Its most distinctive characteristic is its golden-yellow, very short and woolly fur.

This bright colouration – which is unique among New World Myotis species – earned the bat its new name midastactus, after the Greek legend of King Midas and his golden touch.

There are over 100 species of Myotis – or mouse-eared bats – in the world.

In the wild, Myotis midastactus lives in the Bolivian savanna. It eats small insects and roosts during the day in holes in the ground, hollow trees and under thatched roofs.

The full description of the species, published online in the Journal of Mammalogy, was carried out by Dr Ricardo Moratelli and Dr Don Wilson, from Fundacao Oswaldo Cruz (Oswaldo Cruz Foundation), Rio de Janeiro, Brazil and the Smithsonian Institution in Washington, US respectively.

Dr Moratelli built on a paper he published in 2011 suggesting differences in bats from Bolivia to others found in the Amazon basin.

The team carried out detailed morphological and morphometric statistical analyses of 27 museum specimens kept in several museums in the US and Brazil, to confirm the existence of a distinct species.

Dr Moratelli admitted he has been unable to capture living specimens of Myotis midastactus, despite having spent two months trying to do so. However he highlighted the importance of museum specimens as a resource for studying biodiversity: “I can confidently say that many new species from different zoological groups are in museum cabinets around the world, awaiting recognition and formal description.”

He added: “Discovering new species is the most exciting part of my research, and in some cases describing a new species can be the first step to preserve others.”

According to the new study, the conservation status of Myotis midastactus is not yet clear. But it acknowledges that scientists previously described Myotis simus living in Bolivia (now believed to be Myotis midastactus) as “near threatened”.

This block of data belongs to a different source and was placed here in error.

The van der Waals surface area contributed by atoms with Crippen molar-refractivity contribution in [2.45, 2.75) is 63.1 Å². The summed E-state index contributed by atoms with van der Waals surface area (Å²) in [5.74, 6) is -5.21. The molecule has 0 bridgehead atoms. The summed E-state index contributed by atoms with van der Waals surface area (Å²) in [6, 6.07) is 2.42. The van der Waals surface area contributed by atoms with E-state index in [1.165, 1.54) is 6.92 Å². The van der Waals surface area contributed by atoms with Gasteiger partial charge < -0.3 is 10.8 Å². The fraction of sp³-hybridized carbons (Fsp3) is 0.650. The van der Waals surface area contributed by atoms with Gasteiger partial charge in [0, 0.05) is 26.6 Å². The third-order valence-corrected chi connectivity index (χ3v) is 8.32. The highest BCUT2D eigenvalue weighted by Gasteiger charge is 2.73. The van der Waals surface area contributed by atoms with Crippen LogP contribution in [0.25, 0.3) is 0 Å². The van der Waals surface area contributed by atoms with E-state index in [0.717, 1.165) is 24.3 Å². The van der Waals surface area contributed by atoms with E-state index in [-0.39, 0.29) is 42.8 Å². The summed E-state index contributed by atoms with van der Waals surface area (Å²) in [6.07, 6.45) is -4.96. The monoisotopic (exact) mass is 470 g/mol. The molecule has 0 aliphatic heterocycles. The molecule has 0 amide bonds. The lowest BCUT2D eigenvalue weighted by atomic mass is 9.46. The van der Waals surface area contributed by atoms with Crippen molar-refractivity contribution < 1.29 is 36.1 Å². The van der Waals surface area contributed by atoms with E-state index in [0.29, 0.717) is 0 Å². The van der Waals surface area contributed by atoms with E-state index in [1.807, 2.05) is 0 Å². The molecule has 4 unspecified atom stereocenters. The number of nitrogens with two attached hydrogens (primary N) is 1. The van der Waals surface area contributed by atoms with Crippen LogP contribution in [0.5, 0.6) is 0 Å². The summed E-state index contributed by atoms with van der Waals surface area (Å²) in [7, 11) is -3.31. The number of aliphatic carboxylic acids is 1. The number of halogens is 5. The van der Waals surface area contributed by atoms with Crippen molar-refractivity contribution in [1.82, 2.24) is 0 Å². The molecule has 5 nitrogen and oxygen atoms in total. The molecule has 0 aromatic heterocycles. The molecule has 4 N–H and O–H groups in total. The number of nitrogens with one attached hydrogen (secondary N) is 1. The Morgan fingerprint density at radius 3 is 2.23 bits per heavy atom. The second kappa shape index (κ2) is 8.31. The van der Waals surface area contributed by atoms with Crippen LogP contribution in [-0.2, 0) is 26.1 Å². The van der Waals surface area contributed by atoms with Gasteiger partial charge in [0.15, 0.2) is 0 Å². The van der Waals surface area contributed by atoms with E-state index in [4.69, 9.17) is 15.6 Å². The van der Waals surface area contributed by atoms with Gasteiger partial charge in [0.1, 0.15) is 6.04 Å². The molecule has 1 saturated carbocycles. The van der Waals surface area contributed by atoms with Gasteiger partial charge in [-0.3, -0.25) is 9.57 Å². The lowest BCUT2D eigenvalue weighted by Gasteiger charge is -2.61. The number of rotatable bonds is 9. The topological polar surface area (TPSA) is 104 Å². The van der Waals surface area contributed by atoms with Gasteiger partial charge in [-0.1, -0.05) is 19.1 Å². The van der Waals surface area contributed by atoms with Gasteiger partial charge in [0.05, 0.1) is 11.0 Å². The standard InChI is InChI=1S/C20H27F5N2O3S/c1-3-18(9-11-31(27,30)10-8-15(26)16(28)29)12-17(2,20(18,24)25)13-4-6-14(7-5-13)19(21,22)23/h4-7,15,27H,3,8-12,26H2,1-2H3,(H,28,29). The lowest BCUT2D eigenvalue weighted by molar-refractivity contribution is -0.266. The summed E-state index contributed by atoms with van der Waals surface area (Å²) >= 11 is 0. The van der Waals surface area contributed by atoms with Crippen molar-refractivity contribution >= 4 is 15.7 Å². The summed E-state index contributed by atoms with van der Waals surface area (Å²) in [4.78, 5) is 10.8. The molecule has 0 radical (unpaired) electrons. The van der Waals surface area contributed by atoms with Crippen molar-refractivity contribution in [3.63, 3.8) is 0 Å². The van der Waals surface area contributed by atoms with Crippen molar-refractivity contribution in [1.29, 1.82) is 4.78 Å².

The new study also suggests Myotis simus – also known as velvety Myotis – does not live in Bolivia, although it is found in Argentina, Brazil, Ecuador, Paraguay and Peru.

Myotis midastactus is the fifth new species of bat Dr Moratelli has described. Others include Myotis diminutus, a tiny bat species found in the Ecuadorian Andes; Myotis lavali from north-eastern Brazil, Myotis izecksohni found in Atlantic forest in southern Brazil, and Myotis handleyi from the mountains of northern Venezuela.

The new discovery is the latest development of a larger project which aims to find out more about mouse-eared bats living in the neotropical ecozone.

First bat ever seen on St Kilda island

This video is called Nathusius’ pipistrelle bats advertising for mates.

From the BBC:

1 July 2014 Last updated at 08:54 GMT

Bat recorded for the first time on St Kilda

A bat has been recorded for the first time on the remote Scottish archipelago of St Kilda.

The Nathusius’ pipistrelle, which is a rare sight on the UK mainland, was spotted by visitors last month.

The bat was found on St Kilda’s main island of Hirta, resting on the wall of a small, stone-built store known as a cleit.

Nathusius’ pipistrelles are a migratory species and were first recorded in Britain in Shetland in 1940.

Individual animals have been recorded on North Sea oil platforms and the Shetland and Orkney islands, according to the Bat Conservation Trust.

The only mammals previously found on St Kilda, which lies 41 miles (66km) east of the Isle of Lewis, were Soay sheep and the St Kilda field mouse.

The islands once had house mice, but they died out after the last human residents abandoned St Kilda in 1930.

The National Trust for Scotland, which manages St Kilda, said it was not known from where the bat had flown.

Bats in Friesland, the Netherlands

This video from The Netherlands says about itself:

After sunset, the common noctules leave their home.

Ecologists from Friesland in the Netherlands report about bats in the north east of that province.

Six bat species were found.

They were (in order of numbers, with the most common species first): common pipistrelle, Nathusius’ pipistrelle, serotine bat, common noctule bat, Daubenton’s bat and particoloured bat.